Is Moi geometry better than Rhino? 1-2  3-22  23-26

 From: Anna Pheiffenberger (ANNA) 14 Oct 2009  (3 of 26)
 2991.3 In reply to 2991.2 "Yup, it is definitely something that I'm interested in. But it is going to take quite a bit of work to make it happen, so I'm not sure when it will happen, it may be a while." This is definately something you have to elaborate on:)????? would it be some kind of a new mix of nurbs and subd...box modeling techniques??? Thanks for a good answer on the other question:)

 From: Frenchy Pilou (PILOU) 14 Oct 2009  (4 of 26)
 Can we have an image of something "Manifold" and something "No Manifold" ? --- Pilou Is beautiful that please without concept! My Gallery

 From: BurrMan 14 Oct 2009  (5 of 26)
 2991.5 In reply to 2991.4 One representation: each edge should be used by exactly two faces (not more, not less). Non: Non: Manifold: I'll look for other examples. It is a mathematical concept. EDITED: 19 Jun 2012 by BURRMAN

 From: Michael Gibson 14 Oct 2009  (6 of 26)
 2991.6 In reply to 2991.5 Hi Burr, normally the case where the edge is solitary and only on one face is not considered non-manifold (like in your second image). But yes the first example you have there is a good one, where having those 2 boxes combined together into one structure would require that one edge to be shared between 4 faces instead of only 2 faces. Internally the geometry library that MoI uses allows for such things and it tends to help to make booleans work better since things can be combined all together into one unified structure before it focuses on eliminating different parts of it. There is a kind of normalization process that MoI does to any non-manifold results after the calculations are done, to make sure they are split up into different manifold chunks. The equivalent for faces is having it possible to have one structure that has a face in common between 2 different solid regions, like this: - Michael Attachments:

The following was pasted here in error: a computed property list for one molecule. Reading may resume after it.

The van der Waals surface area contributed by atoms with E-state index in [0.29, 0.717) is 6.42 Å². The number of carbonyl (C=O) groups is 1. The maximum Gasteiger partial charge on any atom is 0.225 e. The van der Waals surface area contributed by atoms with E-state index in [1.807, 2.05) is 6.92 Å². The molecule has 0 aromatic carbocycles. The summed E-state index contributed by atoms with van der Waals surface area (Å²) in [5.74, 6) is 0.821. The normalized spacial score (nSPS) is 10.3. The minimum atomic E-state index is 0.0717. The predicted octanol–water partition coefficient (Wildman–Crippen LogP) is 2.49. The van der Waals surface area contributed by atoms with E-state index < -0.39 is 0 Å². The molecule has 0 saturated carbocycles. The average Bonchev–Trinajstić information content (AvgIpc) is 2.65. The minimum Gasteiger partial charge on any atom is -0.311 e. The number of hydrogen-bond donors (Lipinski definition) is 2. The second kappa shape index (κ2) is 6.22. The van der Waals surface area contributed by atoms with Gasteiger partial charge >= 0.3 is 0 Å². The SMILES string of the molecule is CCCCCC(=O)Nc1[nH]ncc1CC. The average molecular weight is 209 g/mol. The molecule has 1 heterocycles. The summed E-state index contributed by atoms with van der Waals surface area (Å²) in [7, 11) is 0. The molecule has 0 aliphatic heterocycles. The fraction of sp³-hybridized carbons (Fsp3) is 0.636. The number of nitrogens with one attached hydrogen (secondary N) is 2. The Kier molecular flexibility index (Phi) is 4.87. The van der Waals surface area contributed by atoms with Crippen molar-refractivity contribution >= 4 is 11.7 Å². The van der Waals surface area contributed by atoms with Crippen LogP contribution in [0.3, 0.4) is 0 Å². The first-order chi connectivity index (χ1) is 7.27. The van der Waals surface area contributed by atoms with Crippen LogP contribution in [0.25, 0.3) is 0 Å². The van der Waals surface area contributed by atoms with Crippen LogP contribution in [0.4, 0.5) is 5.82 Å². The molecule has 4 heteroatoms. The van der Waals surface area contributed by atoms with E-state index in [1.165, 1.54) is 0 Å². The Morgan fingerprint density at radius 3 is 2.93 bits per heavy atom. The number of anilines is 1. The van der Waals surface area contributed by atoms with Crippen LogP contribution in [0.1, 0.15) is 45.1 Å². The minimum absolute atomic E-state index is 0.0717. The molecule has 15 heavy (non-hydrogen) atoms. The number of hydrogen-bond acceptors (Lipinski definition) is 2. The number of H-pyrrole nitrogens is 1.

From: Michael Gibson 14 Oct 2009  (7 of 26)
 2991.7 In reply to 2991.3 Hi Anna, > This is definately something you have to elaborate on:)????? > would it be some kind of a new mix of nurbs and subd...box > modeling techniques??? Well, it is hard to elaborate on it when it does not exist yet! :) I just won't know a lot of particular details until I get a chunk of time to work on it in the future at some point. But I think ideally it would be great to have a sub-d method of creating a base surface, as just another option to construct surfaces. Like in addition to sweep, network, extrude, etc... it would be good to be able to have a "sub-d" cage surface that generated a NURBS surface. One of the difficulties though is that sub-d / box modeling has a fairly different kind of toolset than NURBS modeling, so it would mean introducing quite a number of brand new tools to work on the polygon cage. That means it will take quite a bit of work and that's why I don't know when it will happen. It still has yet to be determined if it is even possible to introduce all those additional specialized tools into MoI without making MoI become overly bloated. - Michael

 From: Kurt (KURTF) 14 Oct 2009  (8 of 26)
 2991.8 In reply to 2991.7 This technology was explored in another software called EIM, the ElectricImage Modeler. It was quite popular, though the company ended up canceling the software due to licensing problems with Spatial. They're currently planning to resurrect it. What's nice about subD's within a NURBS framework is that you can sculpt using your familiar Polygon subD cage techniques, but also make use of NURBS boolean and trim functions (depending on how it's implemented). Also the final polygon mesh can be exceptionally clean, with density set by the meshing function. Malcolm Thain was the acknowledged master of this 'sculpting' tool when using EIM. http://transputer.org/3dgallery/main.php?g2_itemId=964 If this can make it into MoI it will really set the software head and shoulders above the crowd.